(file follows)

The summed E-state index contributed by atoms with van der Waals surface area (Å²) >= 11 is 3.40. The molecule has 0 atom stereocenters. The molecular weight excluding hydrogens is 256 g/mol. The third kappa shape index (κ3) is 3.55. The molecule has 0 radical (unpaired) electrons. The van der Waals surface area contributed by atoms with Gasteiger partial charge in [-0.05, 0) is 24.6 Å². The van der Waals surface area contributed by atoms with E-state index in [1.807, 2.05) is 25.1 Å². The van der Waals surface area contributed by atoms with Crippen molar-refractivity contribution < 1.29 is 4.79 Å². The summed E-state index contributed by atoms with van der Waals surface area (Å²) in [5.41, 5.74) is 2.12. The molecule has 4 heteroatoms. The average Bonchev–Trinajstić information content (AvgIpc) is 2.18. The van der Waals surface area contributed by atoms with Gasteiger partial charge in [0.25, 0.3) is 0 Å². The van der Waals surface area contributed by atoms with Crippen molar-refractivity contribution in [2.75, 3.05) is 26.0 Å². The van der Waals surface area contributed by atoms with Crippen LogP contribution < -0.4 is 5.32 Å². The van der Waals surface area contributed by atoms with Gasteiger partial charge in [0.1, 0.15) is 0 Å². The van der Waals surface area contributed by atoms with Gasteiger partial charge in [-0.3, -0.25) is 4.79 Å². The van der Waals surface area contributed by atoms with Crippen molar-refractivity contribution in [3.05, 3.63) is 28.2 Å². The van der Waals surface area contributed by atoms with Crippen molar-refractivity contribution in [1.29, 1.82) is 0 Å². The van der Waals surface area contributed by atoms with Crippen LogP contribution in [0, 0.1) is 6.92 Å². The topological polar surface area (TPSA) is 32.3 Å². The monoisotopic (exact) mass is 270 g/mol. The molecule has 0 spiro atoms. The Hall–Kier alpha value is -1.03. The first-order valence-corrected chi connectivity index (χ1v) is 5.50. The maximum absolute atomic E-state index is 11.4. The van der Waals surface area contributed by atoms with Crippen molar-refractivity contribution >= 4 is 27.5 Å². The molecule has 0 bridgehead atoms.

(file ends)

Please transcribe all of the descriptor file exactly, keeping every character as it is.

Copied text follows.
The summed E-state index contributed by atoms with van der Waals surface area (Å²) >= 11 is 3.40. The molecule has 0 atom stereocenters. The molecular weight excluding hydrogens is 256 g/mol. The third kappa shape index (κ3) is 3.55. The molecule has 0 radical (unpaired) electrons. The van der Waals surface area contributed by atoms with Gasteiger partial charge in [-0.05, 0) is 24.6 Å². The van der Waals surface area contributed by atoms with E-state index in [1.807, 2.05) is 25.1 Å². The van der Waals surface area contributed by atoms with Crippen molar-refractivity contribution < 1.29 is 4.79 Å². The summed E-state index contributed by atoms with van der Waals surface area (Å²) in [5.41, 5.74) is 2.12. The molecule has 4 heteroatoms. The average Bonchev–Trinajstić information content (AvgIpc) is 2.18. The van der Waals surface area contributed by atoms with Gasteiger partial charge in [0.25, 0.3) is 0 Å². The van der Waals surface area contributed by atoms with Crippen molar-refractivity contribution in [2.75, 3.05) is 26.0 Å². The van der Waals surface area contributed by atoms with Crippen LogP contribution < -0.4 is 5.32 Å². The van der Waals surface area contributed by atoms with Gasteiger partial charge in [0.1, 0.15) is 0 Å². The van der Waals surface area contributed by atoms with Gasteiger partial charge in [-0.3, -0.25) is 4.79 Å². The van der Waals surface area contributed by atoms with Crippen molar-refractivity contribution in [3.05, 3.63) is 28.2 Å². The van der Waals surface area contributed by atoms with Crippen molar-refractivity contribution in [1.29, 1.82) is 0 Å². The van der Waals surface area contributed by atoms with Crippen LogP contribution in [0, 0.1) is 6.92 Å². The topological polar surface area (TPSA) is 32.3 Å². The monoisotopic (exact) mass is 270 g/mol. The molecule has 0 spiro atoms. The Hall–Kier alpha value is -1.03. The first-order valence-corrected chi connectivity index (χ1v) is 5.50. The maximum absolute atomic E-state index is 11.4. The van der Waals surface area contributed by atoms with Crippen molar-refractivity contribution >= 4 is 27.5 Å². The molecule has 0 bridgehead atoms.